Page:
ecently, I read about a woman who was cursed out in the Starbucks drive-through. She and another driver had pulled into line at the same time, unsure who should go next. Apparently, the other driver assumed this woman had tried to cut her off, and started yelling expletives at her as she pulled forward.
Rather than honking, yelling back, or praying God would smite the other driver, the woman tried to buy the offender’s coffee in hopes of brightening her day. This experience was especially poignant because the author of this story had been praying to see people as God sees them— His children who may be tired, frustrated, and even desperate for some coffee-and to respond with love.
I like this story. I shared it on social media. It made me feel good…for a minute. Then I felt convicted.
The day before reading the article, I found myself in nearly the same situation. I was in line to pick up my kindergartner from school. The traffic situation was a mess, as usual. I had arrived at school 40 minutes early just to get in the line, yet I was still nowhere near the front. When I finally got close enough to pull into the parking lot, another woman was ready to pull in from the adjoining cross street. She looked like me—a young mom in a minivan, her children’s name cards resting on the dash to identify which students go to her car. She even had a pink card-the color for kindergartners-and I wondered if our kids might be friends. Any other day, perhaps we mom would be friends…but not that day.
Common traffic laws dictate that the car turning right (me) has the right-of-way, while cars turning left (her) must wait until either traffic clears or a compassionate right-turning driver decides to wave them on. Usually I am the compassionate driver because, while the cross-street drivers have probably been waiting 10 minutes compared to my 40, I recognize that one or two cars hardly makes a difference as to when I see my kid.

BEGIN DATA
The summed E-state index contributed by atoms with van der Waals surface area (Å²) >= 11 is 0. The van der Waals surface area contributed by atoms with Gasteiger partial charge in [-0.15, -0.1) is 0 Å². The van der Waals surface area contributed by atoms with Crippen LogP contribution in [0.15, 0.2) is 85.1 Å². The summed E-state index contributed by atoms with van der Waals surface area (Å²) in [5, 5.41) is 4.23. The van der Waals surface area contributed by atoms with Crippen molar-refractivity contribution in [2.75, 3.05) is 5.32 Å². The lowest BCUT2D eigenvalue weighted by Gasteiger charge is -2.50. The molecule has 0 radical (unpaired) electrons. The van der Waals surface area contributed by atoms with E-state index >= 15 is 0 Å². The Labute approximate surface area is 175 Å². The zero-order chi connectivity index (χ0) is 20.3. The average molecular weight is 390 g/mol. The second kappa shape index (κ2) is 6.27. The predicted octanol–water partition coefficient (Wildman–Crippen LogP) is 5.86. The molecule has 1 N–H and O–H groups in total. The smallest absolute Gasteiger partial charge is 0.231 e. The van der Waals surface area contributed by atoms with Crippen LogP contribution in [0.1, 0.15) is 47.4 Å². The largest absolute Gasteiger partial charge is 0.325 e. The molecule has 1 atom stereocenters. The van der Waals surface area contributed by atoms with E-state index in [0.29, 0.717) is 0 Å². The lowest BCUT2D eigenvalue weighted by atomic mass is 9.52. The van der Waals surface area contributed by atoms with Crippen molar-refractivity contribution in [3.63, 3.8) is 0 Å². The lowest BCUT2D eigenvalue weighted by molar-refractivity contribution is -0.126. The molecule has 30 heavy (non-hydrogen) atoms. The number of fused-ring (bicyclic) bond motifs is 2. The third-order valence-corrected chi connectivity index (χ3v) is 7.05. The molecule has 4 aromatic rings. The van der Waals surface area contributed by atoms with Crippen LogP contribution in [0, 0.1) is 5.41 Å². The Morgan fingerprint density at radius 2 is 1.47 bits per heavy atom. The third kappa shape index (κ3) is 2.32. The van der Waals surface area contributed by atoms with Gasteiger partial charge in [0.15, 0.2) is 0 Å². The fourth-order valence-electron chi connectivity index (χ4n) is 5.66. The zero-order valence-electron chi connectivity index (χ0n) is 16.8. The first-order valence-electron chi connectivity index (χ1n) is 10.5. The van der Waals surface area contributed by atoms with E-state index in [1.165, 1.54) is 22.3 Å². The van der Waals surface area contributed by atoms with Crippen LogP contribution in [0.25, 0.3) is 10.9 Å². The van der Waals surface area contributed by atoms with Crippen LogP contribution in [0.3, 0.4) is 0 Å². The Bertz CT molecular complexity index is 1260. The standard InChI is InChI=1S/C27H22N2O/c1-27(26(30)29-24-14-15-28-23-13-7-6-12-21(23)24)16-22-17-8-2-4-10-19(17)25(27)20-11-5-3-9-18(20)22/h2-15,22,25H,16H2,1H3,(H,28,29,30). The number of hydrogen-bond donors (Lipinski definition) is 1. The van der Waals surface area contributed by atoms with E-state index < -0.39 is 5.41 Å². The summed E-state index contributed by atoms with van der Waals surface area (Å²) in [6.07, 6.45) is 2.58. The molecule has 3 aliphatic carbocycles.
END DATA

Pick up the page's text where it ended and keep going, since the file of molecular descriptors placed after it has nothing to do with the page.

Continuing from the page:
However, when I saw her try to rush her red van ahead of me—even as I pulled forward to indicate I was proceeding with my rightful place in line—I thought, How rude! I’m not going to let her snatch up my spot! I’ve been in this line for almost an hour!
When she did not back down, I gave a little honk—not a long, loud honk that often accompanies unfavorable hand gestures—just a quick “beep” to let her know I was there.
Immediately the other driver threw her arms up in the air and mouthed an exaggerated “Take turns!” Feeling vindicated as I moved into position, I raised my eyebrows, shook my head no, and looked away.
I know the rules, here, lady! I thought. I have the right-of-way! Back off! The car behind me, probably a kind person like the author of the Starbucks story, saw the woman’s frustration and waved her on. As the red van pulled up behind me, I began to worry. I prayed, “God, please don’t let that woman’s child be in my daughter’s class. I don’t want to face her at the Christmas party!”
A few years ago, I was moved by a song that asks God to open our eyes to things unseen. I began making that my prayer, asking God to allow me to see others through His eyes. Miraculously, He
has answered that prayer many times, impacting how I view rude cashiers at the grocery store . . . troubled teens in my youth group . . . and exotic dancers I meet through a local outreach ministry.